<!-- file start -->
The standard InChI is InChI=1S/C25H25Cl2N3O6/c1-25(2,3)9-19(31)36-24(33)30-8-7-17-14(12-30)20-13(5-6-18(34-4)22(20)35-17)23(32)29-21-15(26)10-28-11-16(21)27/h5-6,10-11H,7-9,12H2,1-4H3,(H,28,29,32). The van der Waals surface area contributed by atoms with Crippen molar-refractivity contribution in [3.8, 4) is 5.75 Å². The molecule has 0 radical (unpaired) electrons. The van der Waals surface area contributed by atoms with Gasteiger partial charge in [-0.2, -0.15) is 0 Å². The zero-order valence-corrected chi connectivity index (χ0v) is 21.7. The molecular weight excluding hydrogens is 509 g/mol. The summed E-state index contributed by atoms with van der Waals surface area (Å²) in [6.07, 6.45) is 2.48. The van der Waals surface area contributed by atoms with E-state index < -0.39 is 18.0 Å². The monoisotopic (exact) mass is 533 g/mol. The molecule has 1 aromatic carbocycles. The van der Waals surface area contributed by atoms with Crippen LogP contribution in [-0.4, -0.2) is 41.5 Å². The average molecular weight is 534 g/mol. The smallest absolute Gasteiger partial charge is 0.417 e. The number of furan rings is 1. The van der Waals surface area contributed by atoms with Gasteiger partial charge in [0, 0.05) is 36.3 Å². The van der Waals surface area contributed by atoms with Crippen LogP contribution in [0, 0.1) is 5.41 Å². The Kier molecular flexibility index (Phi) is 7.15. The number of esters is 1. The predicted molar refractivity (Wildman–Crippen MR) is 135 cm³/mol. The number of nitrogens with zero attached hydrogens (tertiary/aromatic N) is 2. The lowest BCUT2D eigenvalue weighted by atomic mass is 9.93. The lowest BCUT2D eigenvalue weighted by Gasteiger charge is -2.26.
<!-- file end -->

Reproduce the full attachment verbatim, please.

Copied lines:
The standard InChI is InChI=1S/C25H25Cl2N3O6/c1-25(2,3)9-19(31)36-24(33)30-8-7-17-14(12-30)20-13(5-6-18(34-4)22(20)35-17)23(32)29-21-15(26)10-28-11-16(21)27/h5-6,10-11H,7-9,12H2,1-4H3,(H,28,29,32). The van der Waals surface area contributed by atoms with Crippen molar-refractivity contribution in [3.8, 4) is 5.75 Å². The molecule has 0 radical (unpaired) electrons. The van der Waals surface area contributed by atoms with Gasteiger partial charge in [-0.2, -0.15) is 0 Å². The zero-order valence-corrected chi connectivity index (χ0v) is 21.7. The molecular weight excluding hydrogens is 509 g/mol. The summed E-state index contributed by atoms with van der Waals surface area (Å²) in [6.07, 6.45) is 2.48. The van der Waals surface area contributed by atoms with E-state index < -0.39 is 18.0 Å². The monoisotopic (exact) mass is 533 g/mol. The molecule has 1 aromatic carbocycles. The van der Waals surface area contributed by atoms with Crippen LogP contribution in [-0.4, -0.2) is 41.5 Å². The average molecular weight is 534 g/mol. The smallest absolute Gasteiger partial charge is 0.417 e. The number of furan rings is 1. The van der Waals surface area contributed by atoms with Gasteiger partial charge in [0, 0.05) is 36.3 Å². The van der Waals surface area contributed by atoms with Crippen LogP contribution in [0, 0.1) is 5.41 Å². The Kier molecular flexibility index (Phi) is 7.15. The number of esters is 1. The predicted molar refractivity (Wildman–Crippen MR) is 135 cm³/mol. The number of nitrogens with zero attached hydrogens (tertiary/aromatic N) is 2. The lowest BCUT2D eigenvalue weighted by atomic mass is 9.93. The lowest BCUT2D eigenvalue weighted by Gasteiger charge is -2.26.